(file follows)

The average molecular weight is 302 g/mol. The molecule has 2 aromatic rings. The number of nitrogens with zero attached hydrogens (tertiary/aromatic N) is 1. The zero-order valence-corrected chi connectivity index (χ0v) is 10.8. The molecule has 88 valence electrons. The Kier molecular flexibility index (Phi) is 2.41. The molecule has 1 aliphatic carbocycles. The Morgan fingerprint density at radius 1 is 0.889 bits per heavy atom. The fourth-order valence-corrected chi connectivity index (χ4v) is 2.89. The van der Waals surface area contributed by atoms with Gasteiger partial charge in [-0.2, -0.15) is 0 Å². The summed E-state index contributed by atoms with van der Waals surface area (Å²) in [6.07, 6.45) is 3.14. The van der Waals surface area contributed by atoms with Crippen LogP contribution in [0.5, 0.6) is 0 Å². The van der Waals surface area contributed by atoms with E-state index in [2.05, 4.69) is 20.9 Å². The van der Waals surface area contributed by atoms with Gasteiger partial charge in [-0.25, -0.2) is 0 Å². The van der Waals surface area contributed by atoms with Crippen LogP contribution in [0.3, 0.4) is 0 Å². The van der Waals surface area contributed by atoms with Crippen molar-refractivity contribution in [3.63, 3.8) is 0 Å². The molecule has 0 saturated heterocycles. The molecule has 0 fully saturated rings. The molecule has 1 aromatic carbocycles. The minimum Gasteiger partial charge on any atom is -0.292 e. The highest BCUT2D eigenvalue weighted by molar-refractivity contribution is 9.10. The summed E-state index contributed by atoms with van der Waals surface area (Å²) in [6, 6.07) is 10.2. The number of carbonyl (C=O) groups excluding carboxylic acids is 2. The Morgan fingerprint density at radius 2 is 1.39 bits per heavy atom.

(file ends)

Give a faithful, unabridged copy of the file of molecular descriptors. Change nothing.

The average molecular weight is 302 g/mol. The molecule has 2 aromatic rings. The number of nitrogens with zero attached hydrogens (tertiary/aromatic N) is 1. The zero-order valence-corrected chi connectivity index (χ0v) is 10.8. The molecule has 88 valence electrons. The Kier molecular flexibility index (Phi) is 2.41. The molecule has 1 aliphatic carbocycles. The Morgan fingerprint density at radius 1 is 0.889 bits per heavy atom. The fourth-order valence-corrected chi connectivity index (χ4v) is 2.89. The van der Waals surface area contributed by atoms with Gasteiger partial charge in [-0.2, -0.15) is 0 Å². The summed E-state index contributed by atoms with van der Waals surface area (Å²) in [6.07, 6.45) is 3.14. The van der Waals surface area contributed by atoms with Crippen LogP contribution in [0.5, 0.6) is 0 Å². The van der Waals surface area contributed by atoms with E-state index in [2.05, 4.69) is 20.9 Å². The van der Waals surface area contributed by atoms with Gasteiger partial charge in [-0.25, -0.2) is 0 Å². The van der Waals surface area contributed by atoms with Crippen LogP contribution in [0.3, 0.4) is 0 Å². The van der Waals surface area contributed by atoms with Crippen molar-refractivity contribution in [3.63, 3.8) is 0 Å². The molecule has 0 saturated heterocycles. The molecule has 0 fully saturated rings. The molecule has 1 aromatic carbocycles. The minimum Gasteiger partial charge on any atom is -0.292 e. The highest BCUT2D eigenvalue weighted by molar-refractivity contribution is 9.10. The summed E-state index contributed by atoms with van der Waals surface area (Å²) in [6, 6.07) is 10.2. The number of carbonyl (C=O) groups excluding carboxylic acids is 2. The Morgan fingerprint density at radius 2 is 1.39 bits per heavy atom.